The current study was designed to evaluate the effectiveness of a bioactive-coated cementless modular mandibular endoprosthesis for mandibular reconstruction in M. fascicularis . The device was coated with HA/BG at the modular body surface, while the stems were coated with HA. We hypothesized that the bioactive-coated cementless mandibular endoprosthesis would have: (1) sufficient load-bearing capability for masticatory function, (2) good bone and soft tissue healing at the reconstruction site, and (3) no loosening of the device components during the 6-month study period.

Materials and methods


Nine adult male M. fascicularis monkeys, aged 4–6 years, weighing 6–7 kg, were used in this study. All monkeys were pathogen-free, presented with full adult dentition, and were in a healthy condition. The experimental protocol was approved by the institutional animal care and use committee. The animal laboratory has been certified by the International Association for the Assessment of Laboratory Animal Care (IACUC), Singapore.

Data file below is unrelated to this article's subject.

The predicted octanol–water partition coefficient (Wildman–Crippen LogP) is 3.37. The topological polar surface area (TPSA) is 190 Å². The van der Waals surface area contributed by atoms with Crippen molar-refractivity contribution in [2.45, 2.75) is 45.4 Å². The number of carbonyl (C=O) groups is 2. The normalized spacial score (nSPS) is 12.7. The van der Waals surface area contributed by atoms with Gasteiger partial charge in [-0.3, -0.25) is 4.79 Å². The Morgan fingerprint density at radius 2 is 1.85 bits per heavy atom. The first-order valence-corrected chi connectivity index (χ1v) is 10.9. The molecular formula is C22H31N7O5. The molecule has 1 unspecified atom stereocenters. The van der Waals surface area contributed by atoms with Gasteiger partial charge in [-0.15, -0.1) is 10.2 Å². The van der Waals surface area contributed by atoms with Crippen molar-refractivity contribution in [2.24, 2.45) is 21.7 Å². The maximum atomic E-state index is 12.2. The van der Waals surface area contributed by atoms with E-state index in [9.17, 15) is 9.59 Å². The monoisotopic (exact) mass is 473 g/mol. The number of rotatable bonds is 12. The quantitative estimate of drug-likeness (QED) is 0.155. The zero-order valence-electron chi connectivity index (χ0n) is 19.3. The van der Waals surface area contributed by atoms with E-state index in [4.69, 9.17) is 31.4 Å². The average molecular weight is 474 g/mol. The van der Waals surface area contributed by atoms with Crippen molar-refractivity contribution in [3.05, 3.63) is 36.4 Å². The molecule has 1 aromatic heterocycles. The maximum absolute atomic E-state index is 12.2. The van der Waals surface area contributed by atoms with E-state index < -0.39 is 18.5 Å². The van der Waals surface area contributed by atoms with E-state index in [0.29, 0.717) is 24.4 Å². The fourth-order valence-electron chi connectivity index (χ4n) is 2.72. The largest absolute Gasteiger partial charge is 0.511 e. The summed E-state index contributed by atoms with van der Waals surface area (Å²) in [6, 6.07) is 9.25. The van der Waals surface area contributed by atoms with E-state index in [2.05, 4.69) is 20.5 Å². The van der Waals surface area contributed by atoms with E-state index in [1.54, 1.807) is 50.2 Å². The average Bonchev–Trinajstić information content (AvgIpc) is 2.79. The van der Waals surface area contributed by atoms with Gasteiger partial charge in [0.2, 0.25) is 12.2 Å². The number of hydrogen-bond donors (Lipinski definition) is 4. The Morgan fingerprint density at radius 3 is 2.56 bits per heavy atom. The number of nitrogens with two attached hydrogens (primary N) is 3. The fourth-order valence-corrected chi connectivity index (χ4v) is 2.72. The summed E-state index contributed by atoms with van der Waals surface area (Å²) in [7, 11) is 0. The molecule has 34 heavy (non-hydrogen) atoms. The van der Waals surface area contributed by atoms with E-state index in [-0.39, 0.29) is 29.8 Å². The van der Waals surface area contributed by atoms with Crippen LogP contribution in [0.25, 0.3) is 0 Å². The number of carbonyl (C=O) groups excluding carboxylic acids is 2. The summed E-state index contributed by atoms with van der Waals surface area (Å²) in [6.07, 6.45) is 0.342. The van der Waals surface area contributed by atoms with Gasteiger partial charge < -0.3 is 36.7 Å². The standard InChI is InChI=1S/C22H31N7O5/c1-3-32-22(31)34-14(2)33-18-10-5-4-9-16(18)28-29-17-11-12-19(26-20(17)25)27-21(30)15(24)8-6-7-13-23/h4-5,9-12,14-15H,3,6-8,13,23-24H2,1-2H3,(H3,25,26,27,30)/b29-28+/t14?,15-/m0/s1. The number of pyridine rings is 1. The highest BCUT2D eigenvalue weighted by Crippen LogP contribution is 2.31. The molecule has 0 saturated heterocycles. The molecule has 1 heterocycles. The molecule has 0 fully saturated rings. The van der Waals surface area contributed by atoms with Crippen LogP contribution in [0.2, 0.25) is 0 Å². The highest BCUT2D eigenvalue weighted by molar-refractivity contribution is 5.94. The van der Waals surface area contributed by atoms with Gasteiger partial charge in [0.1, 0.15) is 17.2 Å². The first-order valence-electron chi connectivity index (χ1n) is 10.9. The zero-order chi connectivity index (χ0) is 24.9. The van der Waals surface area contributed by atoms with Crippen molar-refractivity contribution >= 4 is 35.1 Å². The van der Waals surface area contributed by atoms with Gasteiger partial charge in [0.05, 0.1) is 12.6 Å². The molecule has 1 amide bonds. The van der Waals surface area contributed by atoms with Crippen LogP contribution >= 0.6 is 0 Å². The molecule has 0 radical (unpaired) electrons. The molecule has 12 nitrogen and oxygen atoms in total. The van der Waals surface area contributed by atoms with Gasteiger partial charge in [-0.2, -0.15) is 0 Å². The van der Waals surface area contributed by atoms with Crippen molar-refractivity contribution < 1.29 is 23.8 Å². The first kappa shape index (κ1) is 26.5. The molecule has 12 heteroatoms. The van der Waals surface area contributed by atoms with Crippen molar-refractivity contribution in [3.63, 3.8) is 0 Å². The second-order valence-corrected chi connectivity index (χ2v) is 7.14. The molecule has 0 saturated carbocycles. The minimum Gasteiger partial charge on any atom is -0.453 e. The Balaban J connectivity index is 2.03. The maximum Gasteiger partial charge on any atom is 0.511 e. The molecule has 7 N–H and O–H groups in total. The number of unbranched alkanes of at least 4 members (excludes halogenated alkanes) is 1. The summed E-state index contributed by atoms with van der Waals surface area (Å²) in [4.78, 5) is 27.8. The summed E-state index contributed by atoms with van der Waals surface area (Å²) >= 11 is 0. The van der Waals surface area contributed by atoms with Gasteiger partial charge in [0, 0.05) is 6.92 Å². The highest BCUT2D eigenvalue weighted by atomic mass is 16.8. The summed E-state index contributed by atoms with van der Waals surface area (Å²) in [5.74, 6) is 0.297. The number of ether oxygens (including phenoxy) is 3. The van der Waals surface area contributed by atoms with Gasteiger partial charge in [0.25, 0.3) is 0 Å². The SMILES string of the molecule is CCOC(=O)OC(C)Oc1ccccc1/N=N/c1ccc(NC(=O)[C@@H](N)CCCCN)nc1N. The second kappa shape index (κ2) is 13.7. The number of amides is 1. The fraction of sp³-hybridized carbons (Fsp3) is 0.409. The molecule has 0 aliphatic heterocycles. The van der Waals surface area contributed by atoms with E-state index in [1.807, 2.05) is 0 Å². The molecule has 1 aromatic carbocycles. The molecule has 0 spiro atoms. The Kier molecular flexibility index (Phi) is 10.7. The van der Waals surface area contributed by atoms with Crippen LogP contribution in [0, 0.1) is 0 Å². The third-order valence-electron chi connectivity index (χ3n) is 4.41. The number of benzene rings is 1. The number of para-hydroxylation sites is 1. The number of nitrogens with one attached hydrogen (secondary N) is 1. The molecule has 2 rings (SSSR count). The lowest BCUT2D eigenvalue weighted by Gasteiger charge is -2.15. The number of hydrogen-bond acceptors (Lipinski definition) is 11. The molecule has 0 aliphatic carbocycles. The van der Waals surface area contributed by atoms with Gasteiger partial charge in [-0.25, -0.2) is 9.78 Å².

Ti6Al4V modular endoprosthesis

Design and characterization

The bioactive-coated cementless Ti6Al4V modular endoprosthesis is composed of two modular components, i.e. (1) anterior module and (2) posterior module. The connected device is 15 mm long, which was appropriate to replace and maintain the defect dimension. The device height was kept at 12 mm or 70% height of the original mandible, while the width was 6 mm at occlusal and 4 mm at the lower border, similar to the original size of the mandible. The two modules were joined together with a dovetail connection and secured with a vertical screw. The anterior and posterior stems consisted of tapered screws of 12 mm in length. The stems were non-self-cutting and therefore drilling of the cancellous bone of the mandibular stumps was required before their insertion ( Fig. 1 ).

Fig. 1
The bioactive-coated cementless Ti6Al4V mandibular endoprosthesis device. The body of the module was coated with hydroxyapatite (HA) and bioglass (BG). Both stems of the module were coated with hydroxyapatite (HA).

Surface coating with hydroxyapatite (HA) and hydroxyapatite/bioglass (HA/BG)

The Ti6Al4V mandibular endoprosthesis was Al 2 O 3 grit-blasted (60 mesh). Hydroxyapatite granules (HA, particle size 0.5–1.0 mm, CAMCERAM; CAM Implants BV, Leiden, The Netherlands) and melt-derived bioglass crushed particles (Bioglass S53P4, particle size 30–315 μm, BonAlive; Vivoxid Ltd., Turku, Finland) were used for coating deposition on the implant surfaces.